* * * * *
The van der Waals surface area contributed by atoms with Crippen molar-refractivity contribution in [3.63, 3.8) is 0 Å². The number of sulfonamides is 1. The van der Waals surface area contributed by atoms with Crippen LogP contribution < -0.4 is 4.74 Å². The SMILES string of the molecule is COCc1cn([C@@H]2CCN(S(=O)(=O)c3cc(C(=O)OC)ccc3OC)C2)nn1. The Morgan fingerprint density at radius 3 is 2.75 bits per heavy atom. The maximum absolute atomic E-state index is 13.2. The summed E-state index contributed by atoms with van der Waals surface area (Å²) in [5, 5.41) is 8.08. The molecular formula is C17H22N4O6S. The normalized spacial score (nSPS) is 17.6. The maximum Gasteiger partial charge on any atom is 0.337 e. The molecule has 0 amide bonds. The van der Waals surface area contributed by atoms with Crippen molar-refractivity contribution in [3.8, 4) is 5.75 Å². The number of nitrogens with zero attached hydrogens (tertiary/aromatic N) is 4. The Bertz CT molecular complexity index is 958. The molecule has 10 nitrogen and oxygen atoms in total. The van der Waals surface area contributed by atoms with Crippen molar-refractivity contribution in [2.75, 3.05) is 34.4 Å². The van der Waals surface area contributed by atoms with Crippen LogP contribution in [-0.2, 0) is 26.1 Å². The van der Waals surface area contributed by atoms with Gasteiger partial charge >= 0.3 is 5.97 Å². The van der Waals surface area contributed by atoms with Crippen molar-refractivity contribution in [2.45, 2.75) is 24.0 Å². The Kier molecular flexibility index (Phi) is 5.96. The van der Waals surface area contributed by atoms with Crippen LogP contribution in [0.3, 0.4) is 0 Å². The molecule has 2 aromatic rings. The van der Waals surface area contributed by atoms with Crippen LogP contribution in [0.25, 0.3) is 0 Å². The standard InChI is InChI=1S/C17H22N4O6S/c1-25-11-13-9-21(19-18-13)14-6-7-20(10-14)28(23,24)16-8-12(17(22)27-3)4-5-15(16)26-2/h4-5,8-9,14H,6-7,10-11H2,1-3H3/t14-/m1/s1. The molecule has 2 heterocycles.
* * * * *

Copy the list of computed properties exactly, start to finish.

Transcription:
The van der Waals surface area contributed by atoms with Crippen molar-refractivity contribution in [3.63, 3.8) is 0 Å². The number of sulfonamides is 1. The van der Waals surface area contributed by atoms with Crippen LogP contribution < -0.4 is 4.74 Å². The SMILES string of the molecule is COCc1cn([C@@H]2CCN(S(=O)(=O)c3cc(C(=O)OC)ccc3OC)C2)nn1. The Morgan fingerprint density at radius 3 is 2.75 bits per heavy atom. The maximum absolute atomic E-state index is 13.2. The summed E-state index contributed by atoms with van der Waals surface area (Å²) in [5, 5.41) is 8.08. The molecular formula is C17H22N4O6S. The normalized spacial score (nSPS) is 17.6. The maximum Gasteiger partial charge on any atom is 0.337 e. The molecule has 0 amide bonds. The van der Waals surface area contributed by atoms with Crippen molar-refractivity contribution in [3.8, 4) is 5.75 Å². The number of nitrogens with zero attached hydrogens (tertiary/aromatic N) is 4. The Bertz CT molecular complexity index is 958. The molecule has 10 nitrogen and oxygen atoms in total. The van der Waals surface area contributed by atoms with Crippen molar-refractivity contribution in [2.75, 3.05) is 34.4 Å². The van der Waals surface area contributed by atoms with Crippen LogP contribution in [-0.2, 0) is 26.1 Å². The van der Waals surface area contributed by atoms with Gasteiger partial charge >= 0.3 is 5.97 Å². The van der Waals surface area contributed by atoms with Crippen molar-refractivity contribution in [2.45, 2.75) is 24.0 Å². The Kier molecular flexibility index (Phi) is 5.96. The van der Waals surface area contributed by atoms with Crippen LogP contribution in [0.3, 0.4) is 0 Å². The molecule has 2 aromatic rings. The van der Waals surface area contributed by atoms with Crippen LogP contribution in [0.25, 0.3) is 0 Å². The standard InChI is InChI=1S/C17H22N4O6S/c1-25-11-13-9-21(19-18-13)14-6-7-20(10-14)28(23,24)16-8-12(17(22)27-3)4-5-15(16)26-2/h4-5,8-9,14H,6-7,10-11H2,1-3H3/t14-/m1/s1. The molecule has 2 heterocycles.